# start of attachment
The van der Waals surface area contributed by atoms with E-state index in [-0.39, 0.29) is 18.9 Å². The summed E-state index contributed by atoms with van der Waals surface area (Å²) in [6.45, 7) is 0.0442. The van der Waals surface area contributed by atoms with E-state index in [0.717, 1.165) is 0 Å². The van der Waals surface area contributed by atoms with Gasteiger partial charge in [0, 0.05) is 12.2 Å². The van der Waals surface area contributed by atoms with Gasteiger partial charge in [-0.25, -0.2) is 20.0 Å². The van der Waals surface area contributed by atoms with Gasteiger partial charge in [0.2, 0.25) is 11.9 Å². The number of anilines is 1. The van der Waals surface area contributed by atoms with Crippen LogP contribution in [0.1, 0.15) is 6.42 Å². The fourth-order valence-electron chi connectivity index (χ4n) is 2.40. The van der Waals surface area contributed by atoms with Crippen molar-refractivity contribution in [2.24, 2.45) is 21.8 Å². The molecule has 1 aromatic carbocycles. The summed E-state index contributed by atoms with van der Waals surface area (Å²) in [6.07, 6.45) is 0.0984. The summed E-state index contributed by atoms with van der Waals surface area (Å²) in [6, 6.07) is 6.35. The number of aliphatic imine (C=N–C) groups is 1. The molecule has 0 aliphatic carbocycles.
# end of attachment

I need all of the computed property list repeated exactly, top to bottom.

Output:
The van der Waals surface area contributed by atoms with E-state index in [-0.39, 0.29) is 18.9 Å². The summed E-state index contributed by atoms with van der Waals surface area (Å²) in [6.45, 7) is 0.0442. The van der Waals surface area contributed by atoms with E-state index in [0.717, 1.165) is 0 Å². The van der Waals surface area contributed by atoms with Gasteiger partial charge in [0, 0.05) is 12.2 Å². The van der Waals surface area contributed by atoms with Gasteiger partial charge in [-0.25, -0.2) is 20.0 Å². The van der Waals surface area contributed by atoms with Gasteiger partial charge in [0.2, 0.25) is 11.9 Å². The number of anilines is 1. The van der Waals surface area contributed by atoms with Crippen LogP contribution in [0.1, 0.15) is 6.42 Å². The fourth-order valence-electron chi connectivity index (χ4n) is 2.40. The van der Waals surface area contributed by atoms with Crippen molar-refractivity contribution in [2.24, 2.45) is 21.8 Å². The molecule has 1 aromatic carbocycles. The summed E-state index contributed by atoms with van der Waals surface area (Å²) in [6.07, 6.45) is 0.0984. The summed E-state index contributed by atoms with van der Waals surface area (Å²) in [6, 6.07) is 6.35. The number of aliphatic imine (C=N–C) groups is 1. The molecule has 0 aliphatic carbocycles.